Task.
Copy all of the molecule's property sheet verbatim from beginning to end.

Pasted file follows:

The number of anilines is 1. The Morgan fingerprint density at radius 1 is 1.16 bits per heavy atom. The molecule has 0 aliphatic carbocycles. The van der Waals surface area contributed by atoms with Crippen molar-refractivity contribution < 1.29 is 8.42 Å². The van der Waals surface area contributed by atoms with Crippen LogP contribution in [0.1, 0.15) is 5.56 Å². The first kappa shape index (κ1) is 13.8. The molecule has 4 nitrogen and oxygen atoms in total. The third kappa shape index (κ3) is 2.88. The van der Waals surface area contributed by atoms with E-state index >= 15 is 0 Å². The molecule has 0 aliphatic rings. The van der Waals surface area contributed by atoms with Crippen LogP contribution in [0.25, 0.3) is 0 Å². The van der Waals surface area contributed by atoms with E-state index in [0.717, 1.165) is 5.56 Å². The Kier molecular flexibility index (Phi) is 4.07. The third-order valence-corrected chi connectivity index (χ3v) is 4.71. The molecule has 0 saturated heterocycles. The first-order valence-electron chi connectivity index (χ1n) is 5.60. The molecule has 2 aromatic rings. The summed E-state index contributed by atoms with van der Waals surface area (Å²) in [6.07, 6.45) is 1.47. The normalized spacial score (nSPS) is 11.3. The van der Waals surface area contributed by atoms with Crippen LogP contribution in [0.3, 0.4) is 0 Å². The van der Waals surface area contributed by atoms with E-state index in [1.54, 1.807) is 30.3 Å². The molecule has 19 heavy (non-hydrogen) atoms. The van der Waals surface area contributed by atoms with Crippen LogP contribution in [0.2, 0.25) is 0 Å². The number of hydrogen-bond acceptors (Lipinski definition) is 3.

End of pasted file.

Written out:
The number of anilines is 1. The Morgan fingerprint density at radius 1 is 1.16 bits per heavy atom. The molecule has 0 aliphatic carbocycles. The van der Waals surface area contributed by atoms with Crippen molar-refractivity contribution < 1.29 is 8.42 Å². The van der Waals surface area contributed by atoms with Crippen LogP contribution in [0.1, 0.15) is 5.56 Å². The first kappa shape index (κ1) is 13.8. The molecule has 4 nitrogen and oxygen atoms in total. The third kappa shape index (κ3) is 2.88. The van der Waals surface area contributed by atoms with E-state index >= 15 is 0 Å². The molecule has 0 aliphatic rings. The van der Waals surface area contributed by atoms with Crippen LogP contribution in [0.25, 0.3) is 0 Å². The van der Waals surface area contributed by atoms with E-state index in [0.717, 1.165) is 5.56 Å². The Kier molecular flexibility index (Phi) is 4.07. The third-order valence-corrected chi connectivity index (χ3v) is 4.71. The molecule has 0 saturated heterocycles. The first-order valence-electron chi connectivity index (χ1n) is 5.60. The molecule has 2 aromatic rings. The summed E-state index contributed by atoms with van der Waals surface area (Å²) in [6.07, 6.45) is 1.47. The normalized spacial score (nSPS) is 11.3. The van der Waals surface area contributed by atoms with Crippen LogP contribution in [0.3, 0.4) is 0 Å². The van der Waals surface area contributed by atoms with E-state index in [1.54, 1.807) is 30.3 Å². The molecule has 19 heavy (non-hydrogen) atoms. The van der Waals surface area contributed by atoms with Crippen LogP contribution in [0.2, 0.25) is 0 Å². The number of hydrogen-bond acceptors (Lipinski definition) is 3.